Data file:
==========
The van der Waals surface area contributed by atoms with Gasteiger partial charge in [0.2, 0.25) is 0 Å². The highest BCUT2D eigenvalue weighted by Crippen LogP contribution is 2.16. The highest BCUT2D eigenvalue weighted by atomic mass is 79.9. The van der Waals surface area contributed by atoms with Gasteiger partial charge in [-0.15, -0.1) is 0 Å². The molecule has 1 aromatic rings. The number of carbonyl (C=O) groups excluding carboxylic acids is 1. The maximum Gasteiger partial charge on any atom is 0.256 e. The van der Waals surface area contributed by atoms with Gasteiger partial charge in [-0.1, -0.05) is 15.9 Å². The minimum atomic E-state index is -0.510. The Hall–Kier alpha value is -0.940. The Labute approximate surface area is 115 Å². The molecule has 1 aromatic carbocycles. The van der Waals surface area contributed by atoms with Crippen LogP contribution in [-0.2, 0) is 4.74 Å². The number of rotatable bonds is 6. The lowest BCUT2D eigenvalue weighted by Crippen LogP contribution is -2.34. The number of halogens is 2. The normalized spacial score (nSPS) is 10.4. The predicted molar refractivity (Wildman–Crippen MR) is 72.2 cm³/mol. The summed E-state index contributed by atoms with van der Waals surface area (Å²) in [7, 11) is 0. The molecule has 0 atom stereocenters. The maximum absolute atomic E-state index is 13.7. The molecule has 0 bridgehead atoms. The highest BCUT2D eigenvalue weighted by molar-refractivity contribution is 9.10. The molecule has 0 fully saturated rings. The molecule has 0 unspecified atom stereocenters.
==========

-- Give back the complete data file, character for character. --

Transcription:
The van der Waals surface area contributed by atoms with Gasteiger partial charge in [0.2, 0.25) is 0 Å². The highest BCUT2D eigenvalue weighted by Crippen LogP contribution is 2.16. The highest BCUT2D eigenvalue weighted by atomic mass is 79.9. The van der Waals surface area contributed by atoms with Gasteiger partial charge in [-0.15, -0.1) is 0 Å². The molecule has 1 aromatic rings. The number of carbonyl (C=O) groups excluding carboxylic acids is 1. The maximum Gasteiger partial charge on any atom is 0.256 e. The van der Waals surface area contributed by atoms with Gasteiger partial charge in [-0.1, -0.05) is 15.9 Å². The minimum atomic E-state index is -0.510. The Hall–Kier alpha value is -0.940. The Labute approximate surface area is 115 Å². The molecule has 1 aromatic carbocycles. The van der Waals surface area contributed by atoms with Crippen LogP contribution in [-0.2, 0) is 4.74 Å². The number of rotatable bonds is 6. The lowest BCUT2D eigenvalue weighted by Crippen LogP contribution is -2.34. The number of halogens is 2. The normalized spacial score (nSPS) is 10.4. The predicted molar refractivity (Wildman–Crippen MR) is 72.2 cm³/mol. The summed E-state index contributed by atoms with van der Waals surface area (Å²) in [7, 11) is 0. The molecule has 0 atom stereocenters. The maximum absolute atomic E-state index is 13.7. The molecule has 0 bridgehead atoms. The highest BCUT2D eigenvalue weighted by molar-refractivity contribution is 9.10. The molecule has 0 fully saturated rings. The molecule has 0 unspecified atom stereocenters.